A large health system and a multispecialty clinic have gotten a handle on drug costs through close collaborations with outside entities.
- The lack of affordability of many prescription drugs is affecting the patient experience and healthcare outcomes.
- Regardless of whether policy solutions emerge from Congress or the White House, providers are taking the initiative to tackle the problem.
- One of the nation’s largest health systems worked with a vendor to establish a specialty pharmacy, improving access to vital drugs and reducing costs.
- A multispecialty clinic and regional health plan collaborated on a mechanism that nudges physicians to prescribe less-expensive drugs.
After receiving a diagnosis of hepatitis C, Yvonne Nicholson learned about her treatment options. A drug called Harvoni, which has emerged as a leading choice of prescribing physicians since the FDA approved it in October 2014, could cure the disease if taken for a 12-week period.
The obvious concern was the price tag: $1,000 per pill and $81,000 for the full regimen.
Given that Medicare covered only part of the cost, Nicholson could not have afforded the medication without help from the specialty pharmacy program at St. Joseph’s Hospital & Medical Center in Phoenix. Staff at the specialty pharmacy arranged for a charitable grant to cover the balance, ensuring Nicholson would pay nothing out of pocket.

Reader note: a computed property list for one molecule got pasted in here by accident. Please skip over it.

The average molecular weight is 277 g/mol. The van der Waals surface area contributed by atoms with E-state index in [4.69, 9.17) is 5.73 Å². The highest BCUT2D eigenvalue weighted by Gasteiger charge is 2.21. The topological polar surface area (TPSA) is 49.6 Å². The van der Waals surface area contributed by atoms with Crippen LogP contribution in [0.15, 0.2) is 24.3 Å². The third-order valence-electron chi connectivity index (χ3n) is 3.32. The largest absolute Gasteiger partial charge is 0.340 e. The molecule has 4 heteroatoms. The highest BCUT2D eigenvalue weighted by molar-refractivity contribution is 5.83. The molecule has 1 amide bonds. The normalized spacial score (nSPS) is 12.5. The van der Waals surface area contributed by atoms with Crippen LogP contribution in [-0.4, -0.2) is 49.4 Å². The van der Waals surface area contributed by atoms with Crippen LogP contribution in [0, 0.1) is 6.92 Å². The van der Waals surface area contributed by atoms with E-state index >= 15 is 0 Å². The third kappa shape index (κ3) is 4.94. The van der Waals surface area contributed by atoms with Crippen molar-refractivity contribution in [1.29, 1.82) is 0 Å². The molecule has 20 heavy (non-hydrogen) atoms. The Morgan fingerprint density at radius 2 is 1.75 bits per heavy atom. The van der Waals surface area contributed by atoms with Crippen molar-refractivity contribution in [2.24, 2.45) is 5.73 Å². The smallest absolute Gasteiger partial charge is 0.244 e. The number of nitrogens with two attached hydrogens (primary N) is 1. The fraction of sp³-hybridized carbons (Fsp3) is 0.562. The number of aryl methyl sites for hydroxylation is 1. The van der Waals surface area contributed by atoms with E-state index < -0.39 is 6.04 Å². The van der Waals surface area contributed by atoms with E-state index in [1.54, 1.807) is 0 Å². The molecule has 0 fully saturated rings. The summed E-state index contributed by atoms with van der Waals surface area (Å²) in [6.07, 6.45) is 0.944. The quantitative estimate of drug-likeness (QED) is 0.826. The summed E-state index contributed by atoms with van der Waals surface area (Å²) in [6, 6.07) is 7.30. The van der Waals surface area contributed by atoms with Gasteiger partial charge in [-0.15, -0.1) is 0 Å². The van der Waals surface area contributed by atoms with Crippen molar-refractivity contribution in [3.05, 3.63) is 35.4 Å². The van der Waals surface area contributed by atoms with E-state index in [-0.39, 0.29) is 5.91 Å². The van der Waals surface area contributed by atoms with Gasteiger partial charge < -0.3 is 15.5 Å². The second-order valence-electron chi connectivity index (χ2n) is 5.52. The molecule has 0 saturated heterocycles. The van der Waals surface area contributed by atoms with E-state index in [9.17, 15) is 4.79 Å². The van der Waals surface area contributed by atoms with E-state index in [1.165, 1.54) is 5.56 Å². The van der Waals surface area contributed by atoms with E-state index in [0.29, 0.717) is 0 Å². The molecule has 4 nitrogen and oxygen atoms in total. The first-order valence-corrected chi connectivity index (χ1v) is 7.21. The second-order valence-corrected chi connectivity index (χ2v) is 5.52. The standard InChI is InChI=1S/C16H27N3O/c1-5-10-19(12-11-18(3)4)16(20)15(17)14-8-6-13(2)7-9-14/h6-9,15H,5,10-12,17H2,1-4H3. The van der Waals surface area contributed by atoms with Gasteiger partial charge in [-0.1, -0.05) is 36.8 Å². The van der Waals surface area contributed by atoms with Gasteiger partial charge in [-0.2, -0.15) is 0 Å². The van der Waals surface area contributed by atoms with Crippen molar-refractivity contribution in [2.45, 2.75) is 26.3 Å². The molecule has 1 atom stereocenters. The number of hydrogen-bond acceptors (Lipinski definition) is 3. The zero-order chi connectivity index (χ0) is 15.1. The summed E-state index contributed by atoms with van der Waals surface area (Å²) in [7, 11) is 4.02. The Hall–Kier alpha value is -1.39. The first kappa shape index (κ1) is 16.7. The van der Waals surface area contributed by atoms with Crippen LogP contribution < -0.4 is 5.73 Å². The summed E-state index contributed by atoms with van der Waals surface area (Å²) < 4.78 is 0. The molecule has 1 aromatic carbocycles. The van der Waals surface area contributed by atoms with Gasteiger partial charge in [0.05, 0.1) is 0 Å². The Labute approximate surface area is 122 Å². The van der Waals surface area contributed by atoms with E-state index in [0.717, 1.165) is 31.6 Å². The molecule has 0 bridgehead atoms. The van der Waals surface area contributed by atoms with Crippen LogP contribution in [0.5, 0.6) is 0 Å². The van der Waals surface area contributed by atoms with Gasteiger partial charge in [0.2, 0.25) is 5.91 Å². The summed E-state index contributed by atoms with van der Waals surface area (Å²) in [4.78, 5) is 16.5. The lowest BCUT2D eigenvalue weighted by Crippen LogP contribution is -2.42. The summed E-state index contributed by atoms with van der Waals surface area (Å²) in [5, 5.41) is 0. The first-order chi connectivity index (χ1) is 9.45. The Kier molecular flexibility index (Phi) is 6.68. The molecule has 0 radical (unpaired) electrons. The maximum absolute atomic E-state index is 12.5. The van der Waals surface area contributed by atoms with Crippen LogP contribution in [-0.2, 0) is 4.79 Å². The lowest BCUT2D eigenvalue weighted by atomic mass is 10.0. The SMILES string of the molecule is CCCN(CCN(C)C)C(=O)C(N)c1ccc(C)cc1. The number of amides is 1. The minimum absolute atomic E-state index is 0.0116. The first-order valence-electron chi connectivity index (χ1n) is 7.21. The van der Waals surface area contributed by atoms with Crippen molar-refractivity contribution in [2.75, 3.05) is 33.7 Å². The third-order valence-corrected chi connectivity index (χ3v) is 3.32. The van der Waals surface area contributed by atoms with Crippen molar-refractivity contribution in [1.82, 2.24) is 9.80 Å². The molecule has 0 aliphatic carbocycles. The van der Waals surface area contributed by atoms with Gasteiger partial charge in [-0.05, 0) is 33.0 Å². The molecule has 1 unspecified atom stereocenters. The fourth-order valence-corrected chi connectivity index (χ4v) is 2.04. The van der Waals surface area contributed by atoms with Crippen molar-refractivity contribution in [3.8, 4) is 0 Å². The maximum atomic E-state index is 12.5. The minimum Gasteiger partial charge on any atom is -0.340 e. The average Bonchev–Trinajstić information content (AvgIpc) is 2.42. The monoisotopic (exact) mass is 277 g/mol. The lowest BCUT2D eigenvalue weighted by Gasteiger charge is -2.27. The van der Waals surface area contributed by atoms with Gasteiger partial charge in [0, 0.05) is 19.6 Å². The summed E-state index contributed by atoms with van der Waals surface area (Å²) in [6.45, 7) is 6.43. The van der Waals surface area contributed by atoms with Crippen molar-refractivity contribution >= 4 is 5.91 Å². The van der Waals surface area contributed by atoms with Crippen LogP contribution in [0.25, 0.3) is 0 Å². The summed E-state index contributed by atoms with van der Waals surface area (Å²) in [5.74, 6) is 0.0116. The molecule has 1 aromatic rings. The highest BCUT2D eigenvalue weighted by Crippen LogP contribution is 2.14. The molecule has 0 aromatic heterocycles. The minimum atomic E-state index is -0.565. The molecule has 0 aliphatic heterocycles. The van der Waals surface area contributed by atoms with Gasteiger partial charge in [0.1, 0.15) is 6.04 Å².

Nicholson was impressed with the service she received from the pharmacy, the product of a partnership between St. Joseph’s parent company, Dignity Health, and a specialty pharmacy integrator. In addition to securing financial assistance, the pharmacy helped with procuring the medicine, managing delivery and following up on care.
“The pharmacy made the medication totally accessible,” says Nicholson, 72. “Once I told them I couldn’t afford the medication, they said, ‘Don’t worry about it. We’ll let you know within 48 hours if we have a grant for you.’”
The cost of the medication illustrates the scope of the drug affordability barrier that patients confront every day, while the specialty pharmacy exemplifies the efforts initiated by hospitals and health systems to find solutions.
Skyrocketing prices lead to a search for answers
From 2006 to 2017, the average annual retail price of a brand-name drug in the United States increased by 264%, from $1,868 to $6,798. Prices climbed at double-digit rates annually from 2012 to 2016, peaking with a 15.9% spike in 2014.a A large part of the cost escalation has been due to specialty drugs, which are used to treat complex, chronic or rare conditions. Per capita spending on those drugs increased by 48% from 2013 to 2016.b